I’d like reo tell you, but I can’t. With some formal and informal, commercial and non-profit, but almost all local to Whidbey projects, I have plenty of potential news. If you’ve read this blog for more than a few months, you’ve heard similar before. But, two of the projects have me shifting my mind-set and making it clear how tough it is to not have enough to pay the bills, and how much of a relief a little bit extra can create. To those who think I smile alot now, you might see a lot more of that soon – assuming things work out.
Unfortunately, I have to leave you in suspense. My novel writing friends strive for such tension; but I look forward to telling you the news. About the only bounds I’ll describe are that the commercial initiative is not, repeat not, a full time job with benefits. That seems as elusive as a jackpot winning lottery ticket. But it is very good. The other initiatives mean more work, possibly less time – and yet are very relaxing. Yes, I do lead an odd life.
“Anything for a weird life!” – Hitchhiker’s Guide to the Galaxy
Be careful what you wish for. I didn’t even wish for it, but I remember saying that phrase with feeling about thirty years ago. Let’s take a look at my Bio page, “Consultant, Writer, Speaker, Teacher, Photographer, Engineer, Entrepreneur, etc.”. I’m starting to think there’s a heavy emphasis on the ‘etc.’ I’ve bicycled across America, walked across Scotland, got a black belt in karate, wrote a series of books about hiking year-round in Washington State’s Cascades mountains, have a patent and a string of inventions (aka Fresh Ideas), retired at 38 and was unretired in 2010, and I think that’s enough for now.
Like most people, my ups and downs can be made to sound epic. I continue to enjoy the fact that a friend in the industry pitched the story of my life to a Hollywood VP. I think they’re waiting to see how it comes out before they do anything.
Life most people, it is possible and likely to carry stress, habits, and perspectives through episodes even after situations change. I know too many people reacting to possible futures based on terrible pasts that are unlikely considering their present. I don’t want the same to happen to me.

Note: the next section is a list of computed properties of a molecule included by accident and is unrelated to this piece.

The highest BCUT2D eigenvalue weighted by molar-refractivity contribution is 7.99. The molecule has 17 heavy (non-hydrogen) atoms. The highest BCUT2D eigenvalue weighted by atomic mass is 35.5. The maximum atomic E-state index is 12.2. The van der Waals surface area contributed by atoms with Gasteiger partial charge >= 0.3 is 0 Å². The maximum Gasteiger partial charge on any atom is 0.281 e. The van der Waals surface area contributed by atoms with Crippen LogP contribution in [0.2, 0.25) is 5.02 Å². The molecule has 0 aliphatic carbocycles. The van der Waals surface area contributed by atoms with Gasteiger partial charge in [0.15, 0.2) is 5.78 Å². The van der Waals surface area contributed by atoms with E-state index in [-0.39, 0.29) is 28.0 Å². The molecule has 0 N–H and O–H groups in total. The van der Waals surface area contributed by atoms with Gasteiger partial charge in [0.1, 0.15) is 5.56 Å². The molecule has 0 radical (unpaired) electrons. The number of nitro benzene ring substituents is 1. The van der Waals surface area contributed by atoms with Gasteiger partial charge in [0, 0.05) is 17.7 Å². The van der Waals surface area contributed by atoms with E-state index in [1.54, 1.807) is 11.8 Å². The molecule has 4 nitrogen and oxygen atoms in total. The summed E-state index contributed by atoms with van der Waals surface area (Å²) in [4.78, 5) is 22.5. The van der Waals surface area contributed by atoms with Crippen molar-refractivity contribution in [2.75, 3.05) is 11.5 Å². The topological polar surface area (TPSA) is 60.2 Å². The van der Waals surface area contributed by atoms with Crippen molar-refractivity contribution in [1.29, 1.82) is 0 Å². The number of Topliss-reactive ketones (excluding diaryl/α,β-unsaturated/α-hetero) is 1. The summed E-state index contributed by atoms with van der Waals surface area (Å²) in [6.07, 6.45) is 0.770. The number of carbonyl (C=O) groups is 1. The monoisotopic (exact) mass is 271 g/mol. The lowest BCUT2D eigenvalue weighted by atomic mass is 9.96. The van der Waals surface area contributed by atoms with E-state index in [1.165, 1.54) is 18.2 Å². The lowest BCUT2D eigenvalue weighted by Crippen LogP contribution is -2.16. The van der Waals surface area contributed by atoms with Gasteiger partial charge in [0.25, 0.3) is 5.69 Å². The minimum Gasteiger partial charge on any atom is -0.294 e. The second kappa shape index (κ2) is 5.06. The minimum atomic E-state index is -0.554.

As good news is filtering in, though not committing, I’ve watched my reactions. I smile more; but not too much more. I pay my bills as before, and am eager to pay earlier and pay down debt sooner; but hold back because I can’t spend what isn’t in the bank account. I fear less; because having a few hundred too little every month means any upset can be disastrous, while have a few hundred extra every month means it is possible to repair things before they break and to replace things that broke and were abandoned. I might even buy a bed instead of relying on one piece of furniture that is primarily a couch.
My shoulders are more likely to shudder as I realize they don’t always have to carry tension. Sometimes, they shake when I remind myself to relax. They don’t have to carry tension, but an awareness of the frailty of things, people, and life is amplified when there’s less you can do about it. When I was a millionaire, a torn pair of pants was an excuse to go shopping. When I couldn’t pay my mortgage, I wore overalls because they were less likely to rip or tear. It wasn’t until this year that I finally bought a pair of jeans, my first since before my Triple Whammy.
As more than one friend and financial professional commented, I was hit by a perfect storm of bad luck. It is inevitable, I’m not alone, but it did happen to me. I understand why the suicide rate is so high, why some voters are angry, and why the American Dream has measurably shifted from getting ahead to not falling behind.
The US economy is improving, though haltingly and unevenly. Millions of people have experienced unexpected trauma. Just like the Great Depression, we possibly have retrained a generation or two to act more cautiously and for them to expect less security.
Whether my good news arrives or not, I’m experiencing yet another lesson in my self and our money based economy. Money is an abstraction, but when it is the determinant of housing, healing, eating, and the basics of survival, it is easy for a body to physically react. We evolved to be sensitive to threats, so it is no surprise that our bodies react. Several of my friends teach stress reduction methodologies that are known by their acronyms: TRE, EFT, ICE. Others teach older versions of meditation, massage, and spirituality. For some, prayer suffices.
For me, I rely on and feel I should return to the tight/no-tight training within my karate practice. Karate embodies a pragmatism. There are times to be tight; but the best way to conserve energy and to flow is to spend more time as no-tight. I’ve certainly been tight enough long enough that now is the time to return to no-tight, a place from which work, life and particularly play flow.
I’m devoting more time to my garden this year. So far I’m tending apples, figs, raspberries, potatoes, onions, garlic, ginger, tomatoes, peppers, spinach, and mushrooms. The most colorful harvest so far, however, has been the untended and very vigorous rose bush. Beauty delivered for no effort. That makes me smile.
Stay tuned. News to follow.